Cirque du Freak: The Vampire's Assistant (PG-13)
Carmike 10, Chapel Hills 15, Cinemark 15, Hollywood Interquest, Tinseltown
John C. Reilly as a vampire? I thought: How can that not be funny? And it is funny, in a gentler, more unassuming way than you might expect from a movie by screenwriters Paul Weitz and Brian Helgeland. They've collectively given us dark and brooding (Helgeland's The Order and Mystic River) or sharp and satirical (Weitz's American Dreamz and About a Boy), but never anything so modest in scope and ambition as this inoffensive and subsequently bland fantasy.
Weitz and Helgeland — Weitz also directs — are working from a series of British young adult novels known as The Saga of Darren Shan, the author of which, somewhat disturbingly, is also known as Darren Shan, which smacks uncomfortably of Mary Sue-ism. And, indeed, there's more than a hint of juvenile wishful thinking to the tale here: Wouldn't it be, like, super-cool if you could get away from boring ol' school and boring ol' adolescence by becoming a vampire and running away to join a freak show?
Who wouldn't love that? Darren Shan (newcomer Chris Massoglia, who sounds like Anton Yelchin and looks like a young, brunet Richard Thomas) sneaks out one night, when he's supposed to be grounded, to see a traveling freak show with his best friend, Steve (Josh Hutcherson). It doesn't go as well as an evening's entertainment should.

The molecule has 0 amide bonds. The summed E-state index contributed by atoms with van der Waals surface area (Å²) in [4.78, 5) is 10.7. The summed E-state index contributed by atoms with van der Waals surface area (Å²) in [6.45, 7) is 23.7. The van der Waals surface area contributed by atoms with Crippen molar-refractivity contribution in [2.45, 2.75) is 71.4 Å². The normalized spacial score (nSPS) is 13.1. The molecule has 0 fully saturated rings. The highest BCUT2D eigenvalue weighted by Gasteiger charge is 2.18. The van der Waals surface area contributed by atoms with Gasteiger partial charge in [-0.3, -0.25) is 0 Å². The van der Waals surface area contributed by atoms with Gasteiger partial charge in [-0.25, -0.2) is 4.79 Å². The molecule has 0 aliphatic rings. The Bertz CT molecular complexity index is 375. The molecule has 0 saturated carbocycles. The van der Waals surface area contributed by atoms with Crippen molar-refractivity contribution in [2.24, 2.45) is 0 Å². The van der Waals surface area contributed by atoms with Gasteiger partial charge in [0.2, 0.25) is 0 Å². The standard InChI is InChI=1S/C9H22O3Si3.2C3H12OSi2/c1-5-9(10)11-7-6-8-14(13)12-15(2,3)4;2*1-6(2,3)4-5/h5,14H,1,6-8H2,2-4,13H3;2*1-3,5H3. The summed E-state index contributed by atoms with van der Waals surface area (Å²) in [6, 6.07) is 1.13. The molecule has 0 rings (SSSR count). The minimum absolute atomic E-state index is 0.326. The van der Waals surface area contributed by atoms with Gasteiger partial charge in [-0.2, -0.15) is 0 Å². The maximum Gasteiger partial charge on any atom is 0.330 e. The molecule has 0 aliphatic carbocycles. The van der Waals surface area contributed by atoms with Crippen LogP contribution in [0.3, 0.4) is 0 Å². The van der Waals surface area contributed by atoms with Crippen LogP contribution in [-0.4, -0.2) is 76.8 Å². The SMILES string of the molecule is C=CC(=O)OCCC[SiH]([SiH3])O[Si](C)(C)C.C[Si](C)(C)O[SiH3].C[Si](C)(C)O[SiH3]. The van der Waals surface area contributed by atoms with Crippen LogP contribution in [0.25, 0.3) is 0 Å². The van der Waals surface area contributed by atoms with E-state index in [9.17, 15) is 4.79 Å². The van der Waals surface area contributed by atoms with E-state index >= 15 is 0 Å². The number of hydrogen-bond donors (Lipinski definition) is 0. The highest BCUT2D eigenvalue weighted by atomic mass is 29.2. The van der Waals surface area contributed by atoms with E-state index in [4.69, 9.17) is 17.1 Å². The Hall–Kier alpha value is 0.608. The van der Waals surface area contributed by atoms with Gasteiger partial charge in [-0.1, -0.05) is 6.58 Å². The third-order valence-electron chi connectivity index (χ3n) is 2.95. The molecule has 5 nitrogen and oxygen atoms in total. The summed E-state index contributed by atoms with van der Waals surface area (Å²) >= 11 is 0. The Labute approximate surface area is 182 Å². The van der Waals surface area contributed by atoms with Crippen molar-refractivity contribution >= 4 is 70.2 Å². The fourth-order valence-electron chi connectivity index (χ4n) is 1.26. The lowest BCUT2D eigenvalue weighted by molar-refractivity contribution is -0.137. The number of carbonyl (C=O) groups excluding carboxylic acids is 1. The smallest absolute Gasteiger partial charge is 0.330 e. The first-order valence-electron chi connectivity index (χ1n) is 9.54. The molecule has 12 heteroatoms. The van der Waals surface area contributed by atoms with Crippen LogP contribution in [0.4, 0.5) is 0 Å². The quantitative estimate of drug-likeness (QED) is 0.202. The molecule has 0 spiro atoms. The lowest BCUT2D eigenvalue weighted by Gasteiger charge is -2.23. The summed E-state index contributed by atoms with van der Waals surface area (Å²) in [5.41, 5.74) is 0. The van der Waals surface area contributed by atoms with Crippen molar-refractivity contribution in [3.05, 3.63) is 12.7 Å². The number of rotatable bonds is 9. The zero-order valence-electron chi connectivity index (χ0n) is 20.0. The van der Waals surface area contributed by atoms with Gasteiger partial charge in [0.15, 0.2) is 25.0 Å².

Now, Steve is pissed at Darren, because he totally wanted to be a vampire, and Darren is undead, which he only agreed to in order to save Steve from ... well, the details don't really matter. What matters is that poor Darren has even less control over his life than 11-year-old Harry Potter did: He just gets buffeted around a world that teases us with hints of things wittier and wiser and more intriguing than we ever get to really see.
Darren goes to work as, quite literally, the assistant to Reilly's 200-year-old vampire, Larten Crepsley, in that traveling freak show, which is full of what could potentially be wickedly fun characters. For example, there's Patrick Fugit's wannabe rocker/snake boy, Salma Hayek's psychic lady, and Jane Krakowski's mutant chick, who can grow back her arms after the Wolfman eats them for a snack. Darren's teenage woes have got nothing on them, but we're stuck listening to him whine. He doesn't even seem all that engrossed in the strange new world he finds himself in. At least Harry Potter knew to take advantage of his phenomenal luck in finding himself removed from Mundania forever.
It all feels very small and surprisingly indifferent to its own potential magic, like the pilot for a TV series that might find its groove in its second season but isn't anywhere near there yet. Willem Dafoe, for instance, makes a small appearance as a vampire comrade of Crepsley's and then disappears, leaving us wondering why he was even there in the first place; and the hints of strife between Crepsley's kind of vampire, who don't kill humans, and the "Vampaneze," who do, is barely broached.
That kind of cheating might work for a TV pilot, but not in a film, not even the first in a hoped-for franchise. If I'm not captivated now — and I'm not — I'm certainly not gonna wait around for two years in the hopes that I'll get caught up in a sequel.